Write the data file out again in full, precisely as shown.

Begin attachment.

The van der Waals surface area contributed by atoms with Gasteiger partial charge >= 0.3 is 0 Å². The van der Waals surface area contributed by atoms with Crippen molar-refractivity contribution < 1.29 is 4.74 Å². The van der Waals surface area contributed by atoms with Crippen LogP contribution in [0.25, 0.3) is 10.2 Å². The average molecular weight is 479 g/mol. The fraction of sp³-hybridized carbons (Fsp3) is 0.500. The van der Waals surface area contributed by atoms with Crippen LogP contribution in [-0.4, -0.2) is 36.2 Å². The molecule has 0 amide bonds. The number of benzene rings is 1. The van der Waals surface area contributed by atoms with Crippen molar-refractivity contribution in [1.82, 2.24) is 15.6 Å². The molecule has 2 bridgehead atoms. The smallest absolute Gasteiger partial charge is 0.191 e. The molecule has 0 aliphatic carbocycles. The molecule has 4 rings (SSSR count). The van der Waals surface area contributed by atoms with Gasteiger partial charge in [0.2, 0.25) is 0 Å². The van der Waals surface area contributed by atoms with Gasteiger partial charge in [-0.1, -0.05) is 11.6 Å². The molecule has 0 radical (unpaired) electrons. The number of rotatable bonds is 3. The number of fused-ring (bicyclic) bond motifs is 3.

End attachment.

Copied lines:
The van der Waals surface area contributed by atoms with Gasteiger partial charge >= 0.3 is 0 Å². The van der Waals surface area contributed by atoms with Crippen molar-refractivity contribution < 1.29 is 4.74 Å². The van der Waals surface area contributed by atoms with Crippen LogP contribution in [0.25, 0.3) is 10.2 Å². The average molecular weight is 479 g/mol. The fraction of sp³-hybridized carbons (Fsp3) is 0.500. The van der Waals surface area contributed by atoms with Crippen LogP contribution in [-0.4, -0.2) is 36.2 Å². The molecule has 0 amide bonds. The number of benzene rings is 1. The van der Waals surface area contributed by atoms with Crippen molar-refractivity contribution in [1.82, 2.24) is 15.6 Å². The molecule has 2 bridgehead atoms. The smallest absolute Gasteiger partial charge is 0.191 e. The molecule has 0 aliphatic carbocycles. The molecule has 4 rings (SSSR count). The van der Waals surface area contributed by atoms with Gasteiger partial charge in [0.2, 0.25) is 0 Å². The van der Waals surface area contributed by atoms with Gasteiger partial charge in [-0.1, -0.05) is 11.6 Å². The molecule has 0 radical (unpaired) electrons. The number of rotatable bonds is 3. The number of fused-ring (bicyclic) bond motifs is 3.